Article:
Nurses say at the end of the day, they just want the best care for their patients.By Amy Wadas

PITTSBURGH (KDKA) – Hospitals everywhere — from the big ones like AHN and UPMC to the smaller, rural ones — are dealing with a nursing shortage. Nurses said the shortage is a problem that needs to be fixed so patients can continue to get the quality care they deserve.

“It’s time West Penn leadership listens to nurses, respects nurses and invests in nurses,” said West Penn Hospital Nurse Kayla Rath.

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Dozens of West Penn nurses gathered at Friendship Park Thursday, holding up signs and calling on hospital management to agree to a new union contract, stressing that more progress is needed to address the nursing crisis facing health care.

“We want to recruit and retain nurses. We’ve had a lot of nurses leave over the last year especially and we just haven’t been able to replace them,” said Rath.

Some of the reasons they left?

“There’s been so much sadness and tragedy they’ve seen, so it’s been very difficult for people to let go,” said UPMC Chief Nurse Executive Holly Lorenz.

Shannon Casey knows all too well what that’s like. She cared for patients with COVID at the start of the pandemic and she personally worked with fellow nurses who couldn’t handle it.

“I know people who had been in nursing 50-plus years and did retire early. I think it freaked them out last year so you lost a lot of senior staff across the system,” said Casey, an ICU Nurse at UPMC.

On top of that, there’s burnout from working long hours and extra shifts.

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“We were pulled to units that we had never been before just to help out,” said West Penn Hospital NICU Nurse Kari Xander.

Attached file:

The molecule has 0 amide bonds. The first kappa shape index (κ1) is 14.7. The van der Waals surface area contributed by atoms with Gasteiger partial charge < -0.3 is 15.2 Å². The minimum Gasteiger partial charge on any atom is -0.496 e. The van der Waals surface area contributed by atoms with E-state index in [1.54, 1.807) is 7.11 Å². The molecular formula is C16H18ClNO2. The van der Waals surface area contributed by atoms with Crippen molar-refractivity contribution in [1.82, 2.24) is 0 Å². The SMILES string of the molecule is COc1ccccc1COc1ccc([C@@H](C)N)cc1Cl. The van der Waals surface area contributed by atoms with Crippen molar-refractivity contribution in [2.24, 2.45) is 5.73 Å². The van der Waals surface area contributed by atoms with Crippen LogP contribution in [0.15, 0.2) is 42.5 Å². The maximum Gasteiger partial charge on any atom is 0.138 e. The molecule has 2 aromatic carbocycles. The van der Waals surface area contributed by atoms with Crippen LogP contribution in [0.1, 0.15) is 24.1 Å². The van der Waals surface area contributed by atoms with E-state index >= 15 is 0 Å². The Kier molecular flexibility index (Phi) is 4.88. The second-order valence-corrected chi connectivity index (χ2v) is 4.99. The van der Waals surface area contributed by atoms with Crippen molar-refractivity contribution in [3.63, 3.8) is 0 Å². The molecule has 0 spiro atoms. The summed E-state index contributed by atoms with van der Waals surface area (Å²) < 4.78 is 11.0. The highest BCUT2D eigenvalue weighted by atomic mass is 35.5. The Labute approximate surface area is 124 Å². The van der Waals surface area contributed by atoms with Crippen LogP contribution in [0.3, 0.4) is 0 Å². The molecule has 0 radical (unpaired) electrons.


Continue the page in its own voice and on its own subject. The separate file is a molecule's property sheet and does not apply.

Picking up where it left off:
UPMC said it’s looking at different strategies to retain and recruit.

“We can allow people to move around UPMC. There are so many nursing goals that we are using as part of a conversation for people who feel like they need a change,” Lorenz said.

Meanwhile, AHN said it’s offering a significant sign-on and referral bonus for nurses through the network.

Despite the challenges, nurses said it all comes down to quality care.

“That’s the main thing. We want things to be better for our patients,” said Rath.

UPMC said it’s also in the process of opening up a fifth nursing school at its hospital in Erie. They’re hoping that encourages future nurses to stay in the area.

As for the nurses’ union contract, AHN said it is committed to offering employees at every level fair and competitive wages as well as working conditions that are conducive to the delivery of high-quality health care.

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AHN went on to say it’s continuing to bargain in good faith with the union to reach an agreement that meets those standards.